10 Ways to Kill (or Heal) a Telecommuting or Virtual Work Initiative

Laptop rope pullingWhether it is caused by flooding in Alberta, snowstorms in Washington D.C., or fires in California, the need for clear continuity of operations plans (COOP) has brought renewed emphasis on telework and virtual working. Unfortunately, too many organizations jump into telework without a clear understanding of what is necessary for a successful telecommuting initiative.

Here are ten blunders organizations typically make when implementing telework.

  1. Let everyone telework. Employees who are effective teleworkers have strong organizational skills, self-discipline, and comfort with a lack of frequent social interaction. Select good or great performers with the right skills and attitudes to ensure success
  2. Provide no orientation to life in a virtual office—assume they’ll figure it out. Working virtually requires clear agreements on how and when communication happens and how to keep aligned to goals and motivated by the “esprit de corps” necessary for true teamwork.
  3. Provide inadequate technology support. Make sure teleworkers can conduct basic troubleshooting of their own system, and ensure quality IT support is available when needed. Continually monitor issues such as bandwidth and ease of access to systems.
  4. Assume your managers know how to lead virtually. Many leadership practices we have learned work only in a face-to-face setting. Leading people you don’t see requires a more sophisticated level of leadership—new skills are needed.
  5. Have no structure to ensure collaboration and team spirit. One day every week or two should be set aside when everyone needs to be on site to enable collaboration, the sharing of best practices, and good old-fashioned face time. Though we often are not aware of its importance, the informal team building that happens naturally when people work together needs to become a priority now.
  6. Insist on frequent conference calls to share information. Conference calls are for collaboration, decision making and involvement. One-way communication in conference calls interrupts real work and leads to multi-tasking and disengagement.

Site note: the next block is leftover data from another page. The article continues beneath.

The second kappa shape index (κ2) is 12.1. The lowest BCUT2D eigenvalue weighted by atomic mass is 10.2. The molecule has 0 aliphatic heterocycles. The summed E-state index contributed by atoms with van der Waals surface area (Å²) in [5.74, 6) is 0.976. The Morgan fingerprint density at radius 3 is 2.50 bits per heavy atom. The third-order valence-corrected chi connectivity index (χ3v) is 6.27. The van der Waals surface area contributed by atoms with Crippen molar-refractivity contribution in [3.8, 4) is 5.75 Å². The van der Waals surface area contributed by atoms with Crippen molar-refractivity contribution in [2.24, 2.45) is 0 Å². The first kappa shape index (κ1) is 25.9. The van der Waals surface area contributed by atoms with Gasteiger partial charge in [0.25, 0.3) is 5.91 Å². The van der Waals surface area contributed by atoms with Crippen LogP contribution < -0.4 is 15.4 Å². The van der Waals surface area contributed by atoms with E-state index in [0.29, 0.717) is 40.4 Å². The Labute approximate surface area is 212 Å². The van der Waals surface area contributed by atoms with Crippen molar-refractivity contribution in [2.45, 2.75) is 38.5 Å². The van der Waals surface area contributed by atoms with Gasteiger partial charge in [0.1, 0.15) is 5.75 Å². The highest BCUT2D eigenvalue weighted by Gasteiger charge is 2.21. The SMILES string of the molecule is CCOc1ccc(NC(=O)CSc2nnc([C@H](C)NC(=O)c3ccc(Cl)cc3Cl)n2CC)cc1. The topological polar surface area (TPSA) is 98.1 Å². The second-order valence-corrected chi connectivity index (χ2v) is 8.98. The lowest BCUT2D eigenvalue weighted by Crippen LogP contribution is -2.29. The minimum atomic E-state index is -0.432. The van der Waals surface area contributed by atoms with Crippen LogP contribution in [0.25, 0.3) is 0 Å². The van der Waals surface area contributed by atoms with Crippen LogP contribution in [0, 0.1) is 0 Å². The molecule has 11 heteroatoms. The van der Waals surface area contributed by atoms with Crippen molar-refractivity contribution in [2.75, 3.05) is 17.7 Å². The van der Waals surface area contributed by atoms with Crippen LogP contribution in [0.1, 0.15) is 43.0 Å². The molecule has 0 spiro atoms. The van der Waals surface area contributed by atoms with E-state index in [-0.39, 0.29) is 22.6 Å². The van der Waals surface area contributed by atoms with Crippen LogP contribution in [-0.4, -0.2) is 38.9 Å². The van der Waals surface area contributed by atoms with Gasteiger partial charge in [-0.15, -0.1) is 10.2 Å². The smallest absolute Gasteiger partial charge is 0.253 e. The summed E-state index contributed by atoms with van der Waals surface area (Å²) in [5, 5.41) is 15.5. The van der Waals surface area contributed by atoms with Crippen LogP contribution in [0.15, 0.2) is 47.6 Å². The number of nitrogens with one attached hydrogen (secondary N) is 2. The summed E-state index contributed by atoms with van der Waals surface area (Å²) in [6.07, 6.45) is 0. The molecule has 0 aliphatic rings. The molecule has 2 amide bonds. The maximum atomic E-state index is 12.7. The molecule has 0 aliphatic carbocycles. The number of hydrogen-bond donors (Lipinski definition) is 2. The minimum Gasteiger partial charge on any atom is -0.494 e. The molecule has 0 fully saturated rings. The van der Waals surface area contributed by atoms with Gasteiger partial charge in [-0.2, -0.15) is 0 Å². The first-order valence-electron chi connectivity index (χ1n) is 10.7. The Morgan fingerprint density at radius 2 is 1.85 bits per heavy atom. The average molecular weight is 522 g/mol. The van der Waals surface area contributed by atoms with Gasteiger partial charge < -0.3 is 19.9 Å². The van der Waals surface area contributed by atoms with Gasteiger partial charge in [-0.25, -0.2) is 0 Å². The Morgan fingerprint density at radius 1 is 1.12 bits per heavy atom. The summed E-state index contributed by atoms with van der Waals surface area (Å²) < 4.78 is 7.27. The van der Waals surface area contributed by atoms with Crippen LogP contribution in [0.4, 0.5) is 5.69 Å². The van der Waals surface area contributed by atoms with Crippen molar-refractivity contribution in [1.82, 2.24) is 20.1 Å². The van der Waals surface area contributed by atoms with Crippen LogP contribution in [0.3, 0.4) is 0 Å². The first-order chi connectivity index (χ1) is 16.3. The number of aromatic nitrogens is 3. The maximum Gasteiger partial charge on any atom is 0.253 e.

7. Hold meetings where some are in the room and some are calling in. These types of meetings increase disengagement and feelings of isolation. If you must have these meetings, use our tips from previous blogs: 3 Ways to Put Life Into Deadly Virtual Team Meetings4 Tips to Make Your Next Virtual Meeting More Compelling, to maximize their effectiveness.
  8. Have no plan for monitoring performance or recognizing effort. Rewrite your performance measures so you monitor results instead of activity. Although this can be a challenge, everyone benefits when accomplishments are clear and recognized.
  9. Promote people based on visibility. This is a secret, and often valid, fear of many who agree to telework. Individuals who are seen in the hallway often are selected for special projects, recognition, and promotion. Make sure visibility happens for work results, not just for showing up on site.
  10. Implement it and forget it. Telework, whether routine or in response to a crisis, is a change for leaders, workers, IT departments, and customers. Continuously monitor how well it is working for all stakeholders, and build in strategies to both recognize success and improve processes.

Work is what we do, not where we sit. If implemented effectively, telework can empower employees, increase innovation, improve customer service, and save money and time for everyone. Use this list to ensure your effort succeeds in every way.

About the author

Carmela Sperlazza Southers is a senior consulting partner with The Ken Blanchard Companies. Her posts on increasing organizational, team, and leader effectiveness in the virtual work world appear on the fourth Monday of every month.

7 thoughts on “10 Ways to Kill (or Heal) a Telecommuting or Virtual Work Initiative

  1. Thanks for the great post Carmela. I’ve got to do a paper on introducing homeworking for some of my team and was wondering where I would start. Now I can just run through your points as the basis of building a proposal which I can put to my boss for approval.
    Can you recommend any posts or resources which give information on how to lead virtually?

  2. Hi Helen, Many of us learned these lessons through trial and error – so I am happy that you can use those lessons. It makes us feel our pain was worthwhile!

    In the last couple of years much has been written about virtual teams, but the 1-1 leadership aspect hasn’t had as much work. I like Karen Sobel Lojeski’s book on Leading the Virtual Workforce, and Kimball and Mareen Fisher’s The Distance Manager. I have a couple of blog posts you might find helpful as well.


    Later you might want to consider our Leading Virtually course. Keep me posted on how it goes for you.


  3. Pingback: 10 Ways to Kill (or Heal) a Telecommuting or Virtual Work Initiative | kwalitisme

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